The preliminary examination is a culminating examination intended to probe the student's knowledge of content, literature, theory/methodology, and methods in African American Studies, and to test the student's ability to apply theoretical issues to praxis. It is a proctored, closed-book, 12-hour written examination administered by the student's Examination Committee. Students are expected to take the preliminary examination upon completion of the coursework component of the program and upon the satisfactory completion of the language requirement.
The student is strongly advised to choose an Examination Committee at the beginning of the semester in which the last course is taken. The student should consult with her/his graduate advisor in selecting members of the Examination Committee and in setting the date for the exam. The student should then write to prospective members requesting that they serve on the Committee. In the letter, the student should mention the course(s) taken with the professor, and include a copy of her/his statement of research interests and career goals. The faculty member should notify the student's advisor in writing of her/his agreement to serve on the Committee.
The subject areas are chosen by the Examination Committee. Particular reading lists or specific materials may be suggested for review before the exam.
The student's major advisor composes six hours of the examination, and the other members compose the balance. Examiners submit exam items directly to the Graduate Director.
In order to take the exam, the student must register for AAS 9994: Preliminary Exam Preparation.
The preliminary examination is offered twice a year: during the first week of April and the first week of November. The hours of the exam are from 9:00 a.m. to 12:00 noon and 1:00 p.m. to 4:00 p.m. The student should notify the Graduate Secretary of her/his intention to take the examination at least one month in advance after consultation with her/his advisor. The Graduate Secretary will check to be sure the student's records are free of encumbrances that would prevent her/him from meeting University requirements for taking the exam. If the student meets all requisites, the Graduate Secretary informs the student's Committee of the planned date of the exam.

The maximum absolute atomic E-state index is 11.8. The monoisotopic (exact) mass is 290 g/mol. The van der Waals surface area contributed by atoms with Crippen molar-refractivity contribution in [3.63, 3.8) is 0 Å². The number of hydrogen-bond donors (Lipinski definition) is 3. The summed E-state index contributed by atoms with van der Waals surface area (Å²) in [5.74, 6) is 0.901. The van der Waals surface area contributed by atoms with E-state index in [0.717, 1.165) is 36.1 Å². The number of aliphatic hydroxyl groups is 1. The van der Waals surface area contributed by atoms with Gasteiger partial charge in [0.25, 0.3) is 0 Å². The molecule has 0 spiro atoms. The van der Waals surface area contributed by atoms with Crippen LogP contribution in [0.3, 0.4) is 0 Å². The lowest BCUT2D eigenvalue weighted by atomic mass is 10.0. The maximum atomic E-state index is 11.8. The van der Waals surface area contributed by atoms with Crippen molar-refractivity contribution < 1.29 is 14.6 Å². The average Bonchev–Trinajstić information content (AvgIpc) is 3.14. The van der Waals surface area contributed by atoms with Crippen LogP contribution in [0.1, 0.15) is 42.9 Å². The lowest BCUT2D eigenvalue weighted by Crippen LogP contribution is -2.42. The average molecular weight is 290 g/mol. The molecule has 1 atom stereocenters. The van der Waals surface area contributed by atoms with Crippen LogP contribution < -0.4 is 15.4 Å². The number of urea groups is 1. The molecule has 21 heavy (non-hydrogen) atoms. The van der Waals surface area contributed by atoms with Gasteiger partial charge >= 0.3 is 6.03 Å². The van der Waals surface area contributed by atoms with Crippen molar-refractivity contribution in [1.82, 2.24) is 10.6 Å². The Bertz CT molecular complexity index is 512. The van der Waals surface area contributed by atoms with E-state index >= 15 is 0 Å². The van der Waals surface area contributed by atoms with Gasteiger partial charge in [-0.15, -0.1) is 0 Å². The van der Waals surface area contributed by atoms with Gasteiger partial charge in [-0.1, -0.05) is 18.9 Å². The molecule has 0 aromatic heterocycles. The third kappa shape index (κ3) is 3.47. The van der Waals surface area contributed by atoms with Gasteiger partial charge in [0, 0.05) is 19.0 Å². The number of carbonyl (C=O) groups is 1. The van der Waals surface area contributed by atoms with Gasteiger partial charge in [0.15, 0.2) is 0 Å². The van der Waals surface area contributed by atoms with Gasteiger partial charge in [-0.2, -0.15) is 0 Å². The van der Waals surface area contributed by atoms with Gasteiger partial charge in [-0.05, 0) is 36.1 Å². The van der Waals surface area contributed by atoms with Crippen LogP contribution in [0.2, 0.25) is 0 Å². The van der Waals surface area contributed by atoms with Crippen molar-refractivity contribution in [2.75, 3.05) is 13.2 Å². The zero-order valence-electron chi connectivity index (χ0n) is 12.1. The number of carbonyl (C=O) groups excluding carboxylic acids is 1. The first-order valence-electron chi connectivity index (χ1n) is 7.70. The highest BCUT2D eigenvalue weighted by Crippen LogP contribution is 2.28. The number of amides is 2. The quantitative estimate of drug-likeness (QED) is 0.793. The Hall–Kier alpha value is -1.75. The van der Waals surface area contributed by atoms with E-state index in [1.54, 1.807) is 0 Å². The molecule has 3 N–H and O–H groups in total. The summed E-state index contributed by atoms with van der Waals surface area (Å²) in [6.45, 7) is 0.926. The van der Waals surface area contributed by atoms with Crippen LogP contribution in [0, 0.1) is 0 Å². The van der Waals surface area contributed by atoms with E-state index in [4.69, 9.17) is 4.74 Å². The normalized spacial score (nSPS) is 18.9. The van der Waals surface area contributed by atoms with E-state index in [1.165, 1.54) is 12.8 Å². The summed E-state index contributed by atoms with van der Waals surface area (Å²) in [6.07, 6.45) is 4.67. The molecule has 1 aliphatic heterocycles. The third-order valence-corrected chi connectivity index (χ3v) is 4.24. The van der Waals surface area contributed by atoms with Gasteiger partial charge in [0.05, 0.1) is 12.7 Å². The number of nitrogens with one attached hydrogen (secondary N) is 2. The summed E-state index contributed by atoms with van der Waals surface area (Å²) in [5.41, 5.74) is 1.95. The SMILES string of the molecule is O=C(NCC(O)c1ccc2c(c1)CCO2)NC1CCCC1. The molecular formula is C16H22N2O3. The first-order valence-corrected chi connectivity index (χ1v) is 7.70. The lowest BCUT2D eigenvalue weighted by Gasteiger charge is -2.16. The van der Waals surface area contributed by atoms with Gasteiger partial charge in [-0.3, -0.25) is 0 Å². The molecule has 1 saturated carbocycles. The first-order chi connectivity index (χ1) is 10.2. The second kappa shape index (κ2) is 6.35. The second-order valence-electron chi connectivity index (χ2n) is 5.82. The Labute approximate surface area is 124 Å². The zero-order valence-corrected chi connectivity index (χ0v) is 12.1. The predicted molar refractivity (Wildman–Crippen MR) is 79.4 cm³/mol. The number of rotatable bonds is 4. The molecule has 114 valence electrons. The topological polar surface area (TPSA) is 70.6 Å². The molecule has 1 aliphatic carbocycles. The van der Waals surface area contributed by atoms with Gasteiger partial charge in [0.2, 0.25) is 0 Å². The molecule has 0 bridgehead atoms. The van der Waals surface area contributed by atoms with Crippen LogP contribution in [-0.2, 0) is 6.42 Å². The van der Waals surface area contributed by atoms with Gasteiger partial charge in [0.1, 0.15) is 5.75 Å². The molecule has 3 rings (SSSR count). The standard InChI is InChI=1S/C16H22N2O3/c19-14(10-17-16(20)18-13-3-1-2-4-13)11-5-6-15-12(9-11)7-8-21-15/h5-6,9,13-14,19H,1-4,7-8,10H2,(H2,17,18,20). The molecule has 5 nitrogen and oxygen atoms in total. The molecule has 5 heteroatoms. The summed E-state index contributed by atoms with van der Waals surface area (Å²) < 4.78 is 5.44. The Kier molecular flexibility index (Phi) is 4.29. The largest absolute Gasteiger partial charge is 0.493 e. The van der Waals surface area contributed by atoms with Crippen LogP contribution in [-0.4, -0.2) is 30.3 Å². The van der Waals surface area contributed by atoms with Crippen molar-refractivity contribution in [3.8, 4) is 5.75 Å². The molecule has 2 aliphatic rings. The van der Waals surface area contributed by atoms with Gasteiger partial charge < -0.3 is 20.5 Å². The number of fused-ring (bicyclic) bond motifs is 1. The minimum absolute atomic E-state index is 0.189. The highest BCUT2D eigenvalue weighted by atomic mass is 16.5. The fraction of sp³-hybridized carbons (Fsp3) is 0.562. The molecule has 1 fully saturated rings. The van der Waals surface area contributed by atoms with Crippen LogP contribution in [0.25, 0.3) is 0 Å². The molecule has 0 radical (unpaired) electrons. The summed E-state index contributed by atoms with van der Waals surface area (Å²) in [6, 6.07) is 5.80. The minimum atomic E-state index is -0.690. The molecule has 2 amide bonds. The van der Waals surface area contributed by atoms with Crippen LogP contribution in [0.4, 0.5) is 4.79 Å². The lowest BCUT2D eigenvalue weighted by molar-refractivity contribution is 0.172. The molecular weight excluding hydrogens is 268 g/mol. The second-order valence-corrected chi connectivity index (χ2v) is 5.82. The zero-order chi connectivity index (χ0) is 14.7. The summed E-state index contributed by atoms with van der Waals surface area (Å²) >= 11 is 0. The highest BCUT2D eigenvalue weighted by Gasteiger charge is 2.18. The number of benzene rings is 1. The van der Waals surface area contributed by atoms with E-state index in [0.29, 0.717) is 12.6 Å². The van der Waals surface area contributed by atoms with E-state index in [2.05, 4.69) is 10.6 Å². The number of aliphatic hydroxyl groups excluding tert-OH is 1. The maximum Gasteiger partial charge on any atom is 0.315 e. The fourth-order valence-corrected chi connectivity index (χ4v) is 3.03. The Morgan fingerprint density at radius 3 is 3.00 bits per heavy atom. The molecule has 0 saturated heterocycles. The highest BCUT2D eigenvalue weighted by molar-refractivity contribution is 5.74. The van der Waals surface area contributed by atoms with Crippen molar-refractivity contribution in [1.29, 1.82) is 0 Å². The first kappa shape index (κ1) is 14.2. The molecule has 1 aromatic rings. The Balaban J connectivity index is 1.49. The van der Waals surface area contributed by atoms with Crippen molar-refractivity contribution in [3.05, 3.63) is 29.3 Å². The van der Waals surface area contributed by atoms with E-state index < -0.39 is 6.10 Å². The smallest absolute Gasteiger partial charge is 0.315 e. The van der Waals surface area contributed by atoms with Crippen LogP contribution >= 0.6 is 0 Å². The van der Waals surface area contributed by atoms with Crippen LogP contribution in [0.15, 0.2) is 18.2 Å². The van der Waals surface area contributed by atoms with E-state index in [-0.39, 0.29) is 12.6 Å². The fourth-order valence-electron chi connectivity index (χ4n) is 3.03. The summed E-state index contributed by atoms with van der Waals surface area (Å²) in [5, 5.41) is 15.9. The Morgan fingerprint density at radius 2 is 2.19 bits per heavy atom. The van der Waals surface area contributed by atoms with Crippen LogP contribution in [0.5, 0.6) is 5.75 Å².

Each member of the Examination Committee evaluates her/his exam question(s). The student may be required to retake all or part of the examination.
The Graduate Director will notify the student of the preliminary exam results no later than five weeks after the completion of the exam. Based on the quality of the examination results, the Examination Committee may make one of the following determinations: (1) Pass: The student passes the exam and may now write her/his dissertation proposal; (2) Fail: The student fails the written and/or oral examination, but may retake part or all of the examination once; or (3) Fail/Termination: The student fails the written examination for the second time, may not retake the exam, and is dismissed from the program.
The formal research proposal, usually at least 30 pages long, presents a plan for increasing the knowledge base in the discipline. The student works in concert with the Chair of the Doctoral Advisory Committee to fine-tune the proposal. With the Chair's approval, the student submits the proposal to the other Committee members who make suggestions for changes. When the entire Committee is satisfied with the proposal, the student makes an oral presentation and defends the proposal, where other suggestions to strengthen the proposal can be made. After a successful oral defense and submission of the proposal along with the Proposal Transmittal form to the Graduate School, the student is raised to candidacy.
The dissertation is an original and definitive empirical study that makes a significant contribution to the field of African American Studies. It should add to the knowledge of one or more areas either by uncovering new information, providing an innovative synthesis of existing information, propounding a new theory, fine-tuning an existing theory, or offering a new interpretation substantiated by data. The length of the dissertation varies but should be in excess of 150 pages.